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Listed under:  Science  >  Earth and space  >  Landforms  >  Continents  >  Antarctica
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Overalls worn by Charles Laseron, 1911-13

This is a pair of overalls worn in 1911-13 by Charles Francis Laseron during Sir Douglas Mawson's Australasian Antarctic Expedition. They are made from heavy cotton twill and have a large waistband with buttons and wooden toggles. The waistband is designed to be buttoned to clothing worn over the top.

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Singlet worn in Antarctica by geologist Ian McLeod, 1958

This is a cotton string singlet worn by Australian geologist Ian McLeod in Antarctica in 1958.

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A leopard seal on ice

This is a colour photograph of a leopard seal ('Hydrurga leptonyx') lying on an ice floe. The seal is long and sinuous, and has a small head and a dark grey dorsal surface with a lighter grey underbelly. The seal has recently eaten, and blood from its kill can be seen on the ice.

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Working among vegetation on Antarctica

This is a colour photograph showing a scientist walking across the rocky surface of one of the Dry Valleys of Antarctica. In the foreground, patches of moss and lichen can be seen growing around a shallow stream of meltwater.

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Map of ocean gyres

This is a colour map showing the Earth's main ocean gyres - mounded circular currents - and the Antarctic circumpolar current. Segments of each gyre are colour-coded to show cold and warm currents.

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Thinning ice sheet

Discover that that the massive ice sheet in East Antarctica has been losing mass since 2006 instead of growing, as was previously thought. Watch animations to see how scientists from NASA and Australia are using satellite technology and aerial monitoring to investigate the thickness of East Antarctica's ice sheet. Find ...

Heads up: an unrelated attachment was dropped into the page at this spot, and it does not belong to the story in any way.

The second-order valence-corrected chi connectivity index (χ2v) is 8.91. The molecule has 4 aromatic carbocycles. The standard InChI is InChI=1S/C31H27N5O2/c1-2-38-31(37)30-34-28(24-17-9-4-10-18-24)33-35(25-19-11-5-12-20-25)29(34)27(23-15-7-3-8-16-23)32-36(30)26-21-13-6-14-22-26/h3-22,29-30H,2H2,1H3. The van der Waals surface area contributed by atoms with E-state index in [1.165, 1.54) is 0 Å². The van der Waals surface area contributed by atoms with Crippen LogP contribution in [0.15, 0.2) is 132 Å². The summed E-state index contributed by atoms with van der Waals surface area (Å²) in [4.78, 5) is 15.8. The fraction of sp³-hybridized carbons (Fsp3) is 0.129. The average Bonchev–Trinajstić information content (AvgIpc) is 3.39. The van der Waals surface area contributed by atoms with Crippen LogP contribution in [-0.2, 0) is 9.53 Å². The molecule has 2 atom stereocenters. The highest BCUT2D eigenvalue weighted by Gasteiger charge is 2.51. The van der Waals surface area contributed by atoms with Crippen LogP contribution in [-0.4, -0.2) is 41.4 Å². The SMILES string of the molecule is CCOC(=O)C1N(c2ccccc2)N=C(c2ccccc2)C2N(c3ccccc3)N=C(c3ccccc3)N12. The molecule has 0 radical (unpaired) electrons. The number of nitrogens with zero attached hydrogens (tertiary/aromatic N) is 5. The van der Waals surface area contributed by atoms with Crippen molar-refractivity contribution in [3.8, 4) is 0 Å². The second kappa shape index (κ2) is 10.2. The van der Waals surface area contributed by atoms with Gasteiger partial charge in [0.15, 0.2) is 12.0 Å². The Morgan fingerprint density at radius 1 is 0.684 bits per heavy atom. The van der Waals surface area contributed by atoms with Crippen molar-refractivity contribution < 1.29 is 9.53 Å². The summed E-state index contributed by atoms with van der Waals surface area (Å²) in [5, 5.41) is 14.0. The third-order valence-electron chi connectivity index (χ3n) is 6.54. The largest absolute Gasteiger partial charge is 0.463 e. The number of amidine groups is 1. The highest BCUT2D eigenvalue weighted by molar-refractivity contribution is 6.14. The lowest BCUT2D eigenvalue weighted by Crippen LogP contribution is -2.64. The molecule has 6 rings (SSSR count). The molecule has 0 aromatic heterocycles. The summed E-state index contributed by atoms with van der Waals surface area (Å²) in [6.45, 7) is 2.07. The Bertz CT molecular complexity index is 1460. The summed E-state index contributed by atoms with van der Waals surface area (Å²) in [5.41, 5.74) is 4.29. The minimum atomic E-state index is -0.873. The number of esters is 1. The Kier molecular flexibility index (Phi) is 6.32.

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Seals help climate research

Discover how seals are helping scientists study Antarctica, polar regions, oceans and climate change. Scientists use Weddell and southern elephant seals to gather data and monitor the way currents move heat around the world's oceans.

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Accelerating glaciers in Antarctica

Discover a white world in which glaciers are racing toward the sea at seven times their normal speed. This is what is happening in Antarctica now and the consequences will eventually be felt at your nearest beach. Travel with scientist Dr Paul Williams to see some stunning images of what is occurring around the fringes ...

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Chemical pollutants toxic to whales

Explore how chemical pollutants affect the Antarctic food web. A scientist shows that baleen whales are consuming Antarctic krill contaminated by accumulated residues of persistent organic pollutants (POPs) from pesticides and industrial chemicals. Find out why these pollutants are concentrated at the Earth's polar regions.

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Nordenskjöld, Antarctica and two long winters

Early in the 1900s, several long expeditions set out to delve into the mysteries of Antarctica. One of them made some remarkable scientific discoveries about life that existed long ago on the continent. But it wasn't all smooth sailing. This 1901-1903 Swedish expedition was plagued with problems. Watch this clip to find out more.